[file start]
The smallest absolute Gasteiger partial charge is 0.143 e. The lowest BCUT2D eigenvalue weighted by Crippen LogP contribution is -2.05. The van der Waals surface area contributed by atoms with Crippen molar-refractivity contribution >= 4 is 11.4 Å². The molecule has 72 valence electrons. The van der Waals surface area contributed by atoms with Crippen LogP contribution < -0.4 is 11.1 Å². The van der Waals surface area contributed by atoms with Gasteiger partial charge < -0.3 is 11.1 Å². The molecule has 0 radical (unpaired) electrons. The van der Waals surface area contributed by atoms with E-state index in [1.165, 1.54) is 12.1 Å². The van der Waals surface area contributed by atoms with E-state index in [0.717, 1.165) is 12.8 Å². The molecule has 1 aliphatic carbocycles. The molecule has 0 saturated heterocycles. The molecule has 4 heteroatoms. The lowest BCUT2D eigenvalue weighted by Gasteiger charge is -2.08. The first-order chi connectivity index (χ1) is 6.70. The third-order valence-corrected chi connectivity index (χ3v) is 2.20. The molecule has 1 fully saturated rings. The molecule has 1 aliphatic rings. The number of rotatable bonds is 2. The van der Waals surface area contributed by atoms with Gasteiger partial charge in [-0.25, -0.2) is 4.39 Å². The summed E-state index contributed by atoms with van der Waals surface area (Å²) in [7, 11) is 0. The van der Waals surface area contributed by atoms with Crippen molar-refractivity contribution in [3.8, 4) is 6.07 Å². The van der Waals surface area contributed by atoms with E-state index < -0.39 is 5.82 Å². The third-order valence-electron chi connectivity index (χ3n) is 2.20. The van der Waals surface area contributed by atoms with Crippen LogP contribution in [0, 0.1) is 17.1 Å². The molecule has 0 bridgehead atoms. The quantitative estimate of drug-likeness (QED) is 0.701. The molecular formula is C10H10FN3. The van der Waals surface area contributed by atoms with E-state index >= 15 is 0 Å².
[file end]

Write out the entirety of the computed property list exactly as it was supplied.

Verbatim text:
The smallest absolute Gasteiger partial charge is 0.143 e. The lowest BCUT2D eigenvalue weighted by Crippen LogP contribution is -2.05. The van der Waals surface area contributed by atoms with Crippen molar-refractivity contribution >= 4 is 11.4 Å². The molecule has 72 valence electrons. The van der Waals surface area contributed by atoms with Crippen LogP contribution < -0.4 is 11.1 Å². The van der Waals surface area contributed by atoms with Gasteiger partial charge < -0.3 is 11.1 Å². The molecule has 0 radical (unpaired) electrons. The van der Waals surface area contributed by atoms with E-state index in [1.165, 1.54) is 12.1 Å². The van der Waals surface area contributed by atoms with E-state index in [0.717, 1.165) is 12.8 Å². The molecule has 1 aliphatic carbocycles. The molecule has 0 saturated heterocycles. The molecule has 4 heteroatoms. The lowest BCUT2D eigenvalue weighted by Gasteiger charge is -2.08. The first-order chi connectivity index (χ1) is 6.70. The third-order valence-corrected chi connectivity index (χ3v) is 2.20. The molecule has 1 fully saturated rings. The molecule has 1 aliphatic rings. The number of rotatable bonds is 2. The van der Waals surface area contributed by atoms with Gasteiger partial charge in [-0.25, -0.2) is 4.39 Å². The summed E-state index contributed by atoms with van der Waals surface area (Å²) in [7, 11) is 0. The van der Waals surface area contributed by atoms with Crippen molar-refractivity contribution in [3.8, 4) is 6.07 Å². The van der Waals surface area contributed by atoms with E-state index < -0.39 is 5.82 Å². The third-order valence-electron chi connectivity index (χ3n) is 2.20. The van der Waals surface area contributed by atoms with Crippen LogP contribution in [0, 0.1) is 17.1 Å². The molecule has 0 bridgehead atoms. The quantitative estimate of drug-likeness (QED) is 0.701. The molecular formula is C10H10FN3. The van der Waals surface area contributed by atoms with E-state index >= 15 is 0 Å².